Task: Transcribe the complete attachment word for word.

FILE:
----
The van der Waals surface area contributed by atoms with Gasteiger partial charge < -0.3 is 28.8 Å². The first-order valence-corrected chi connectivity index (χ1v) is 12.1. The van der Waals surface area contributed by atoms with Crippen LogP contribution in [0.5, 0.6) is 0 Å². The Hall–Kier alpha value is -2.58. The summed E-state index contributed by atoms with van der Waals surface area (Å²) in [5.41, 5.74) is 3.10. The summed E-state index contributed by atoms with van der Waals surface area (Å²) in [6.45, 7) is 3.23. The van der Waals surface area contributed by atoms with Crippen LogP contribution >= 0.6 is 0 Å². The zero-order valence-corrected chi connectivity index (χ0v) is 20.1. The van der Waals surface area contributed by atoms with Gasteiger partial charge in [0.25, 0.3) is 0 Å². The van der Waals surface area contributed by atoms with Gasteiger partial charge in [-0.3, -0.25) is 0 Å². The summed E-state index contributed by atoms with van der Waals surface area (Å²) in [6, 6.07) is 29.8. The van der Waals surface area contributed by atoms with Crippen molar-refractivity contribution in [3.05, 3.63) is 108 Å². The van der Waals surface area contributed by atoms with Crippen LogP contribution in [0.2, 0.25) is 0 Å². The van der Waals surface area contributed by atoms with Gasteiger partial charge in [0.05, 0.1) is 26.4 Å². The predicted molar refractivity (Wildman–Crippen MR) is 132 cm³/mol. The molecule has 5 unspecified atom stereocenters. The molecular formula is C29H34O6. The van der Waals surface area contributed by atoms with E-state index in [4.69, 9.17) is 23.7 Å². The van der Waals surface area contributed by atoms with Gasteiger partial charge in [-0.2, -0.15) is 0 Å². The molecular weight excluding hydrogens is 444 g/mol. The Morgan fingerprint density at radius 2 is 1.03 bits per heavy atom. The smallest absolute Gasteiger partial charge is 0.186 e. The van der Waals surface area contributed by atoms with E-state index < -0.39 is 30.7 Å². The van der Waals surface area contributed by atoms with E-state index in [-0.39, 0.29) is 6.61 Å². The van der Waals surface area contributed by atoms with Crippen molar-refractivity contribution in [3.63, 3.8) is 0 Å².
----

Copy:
The van der Waals surface area contributed by atoms with Gasteiger partial charge < -0.3 is 28.8 Å². The first-order valence-corrected chi connectivity index (χ1v) is 12.1. The van der Waals surface area contributed by atoms with Crippen LogP contribution in [0.5, 0.6) is 0 Å². The Hall–Kier alpha value is -2.58. The summed E-state index contributed by atoms with van der Waals surface area (Å²) in [5.41, 5.74) is 3.10. The summed E-state index contributed by atoms with van der Waals surface area (Å²) in [6.45, 7) is 3.23. The van der Waals surface area contributed by atoms with Crippen LogP contribution >= 0.6 is 0 Å². The zero-order valence-corrected chi connectivity index (χ0v) is 20.1. The van der Waals surface area contributed by atoms with Gasteiger partial charge in [0.25, 0.3) is 0 Å². The van der Waals surface area contributed by atoms with Gasteiger partial charge in [-0.3, -0.25) is 0 Å². The summed E-state index contributed by atoms with van der Waals surface area (Å²) in [6, 6.07) is 29.8. The van der Waals surface area contributed by atoms with Crippen molar-refractivity contribution in [3.05, 3.63) is 108 Å². The van der Waals surface area contributed by atoms with Crippen LogP contribution in [0.2, 0.25) is 0 Å². The van der Waals surface area contributed by atoms with Gasteiger partial charge in [0.05, 0.1) is 26.4 Å². The predicted molar refractivity (Wildman–Crippen MR) is 132 cm³/mol. The molecule has 5 unspecified atom stereocenters. The molecular formula is C29H34O6. The van der Waals surface area contributed by atoms with E-state index in [4.69, 9.17) is 23.7 Å². The van der Waals surface area contributed by atoms with Gasteiger partial charge in [-0.2, -0.15) is 0 Å². The molecular weight excluding hydrogens is 444 g/mol. The Morgan fingerprint density at radius 2 is 1.03 bits per heavy atom. The smallest absolute Gasteiger partial charge is 0.186 e. The van der Waals surface area contributed by atoms with E-state index < -0.39 is 30.7 Å². The van der Waals surface area contributed by atoms with E-state index in [-0.39, 0.29) is 6.61 Å². The van der Waals surface area contributed by atoms with Crippen molar-refractivity contribution in [3.63, 3.8) is 0 Å².